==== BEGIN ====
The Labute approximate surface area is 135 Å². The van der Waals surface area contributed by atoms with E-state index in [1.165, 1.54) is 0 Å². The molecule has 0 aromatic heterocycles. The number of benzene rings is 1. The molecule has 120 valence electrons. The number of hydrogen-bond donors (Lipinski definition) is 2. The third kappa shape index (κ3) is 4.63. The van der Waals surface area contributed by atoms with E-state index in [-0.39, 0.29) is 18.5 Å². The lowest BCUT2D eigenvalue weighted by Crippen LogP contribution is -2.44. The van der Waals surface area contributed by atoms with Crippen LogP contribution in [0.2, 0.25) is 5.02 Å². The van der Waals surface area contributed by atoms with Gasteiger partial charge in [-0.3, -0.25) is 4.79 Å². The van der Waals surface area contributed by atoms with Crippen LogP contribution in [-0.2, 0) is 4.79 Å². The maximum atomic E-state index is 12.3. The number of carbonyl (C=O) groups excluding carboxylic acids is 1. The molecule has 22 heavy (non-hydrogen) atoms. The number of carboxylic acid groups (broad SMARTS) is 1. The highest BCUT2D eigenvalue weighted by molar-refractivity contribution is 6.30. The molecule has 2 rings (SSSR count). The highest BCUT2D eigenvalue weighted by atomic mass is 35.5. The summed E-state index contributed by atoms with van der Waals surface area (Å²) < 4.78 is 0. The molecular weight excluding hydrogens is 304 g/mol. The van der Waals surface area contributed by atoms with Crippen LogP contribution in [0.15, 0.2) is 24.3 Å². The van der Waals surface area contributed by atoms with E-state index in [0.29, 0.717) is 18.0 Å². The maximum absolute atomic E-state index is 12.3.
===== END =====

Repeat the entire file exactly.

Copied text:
The Labute approximate surface area is 135 Å². The van der Waals surface area contributed by atoms with E-state index in [1.165, 1.54) is 0 Å². The molecule has 0 aromatic heterocycles. The number of benzene rings is 1. The molecule has 120 valence electrons. The number of hydrogen-bond donors (Lipinski definition) is 2. The third kappa shape index (κ3) is 4.63. The van der Waals surface area contributed by atoms with E-state index in [-0.39, 0.29) is 18.5 Å². The lowest BCUT2D eigenvalue weighted by Crippen LogP contribution is -2.44. The van der Waals surface area contributed by atoms with Crippen LogP contribution in [0.2, 0.25) is 5.02 Å². The van der Waals surface area contributed by atoms with Gasteiger partial charge in [-0.3, -0.25) is 4.79 Å². The van der Waals surface area contributed by atoms with Crippen LogP contribution in [-0.2, 0) is 4.79 Å². The maximum atomic E-state index is 12.3. The number of carbonyl (C=O) groups excluding carboxylic acids is 1. The molecule has 22 heavy (non-hydrogen) atoms. The number of carboxylic acid groups (broad SMARTS) is 1. The highest BCUT2D eigenvalue weighted by molar-refractivity contribution is 6.30. The molecule has 2 rings (SSSR count). The highest BCUT2D eigenvalue weighted by atomic mass is 35.5. The summed E-state index contributed by atoms with van der Waals surface area (Å²) < 4.78 is 0. The molecular weight excluding hydrogens is 304 g/mol. The van der Waals surface area contributed by atoms with Crippen LogP contribution in [0.15, 0.2) is 24.3 Å². The van der Waals surface area contributed by atoms with E-state index in [0.29, 0.717) is 18.0 Å². The maximum absolute atomic E-state index is 12.3.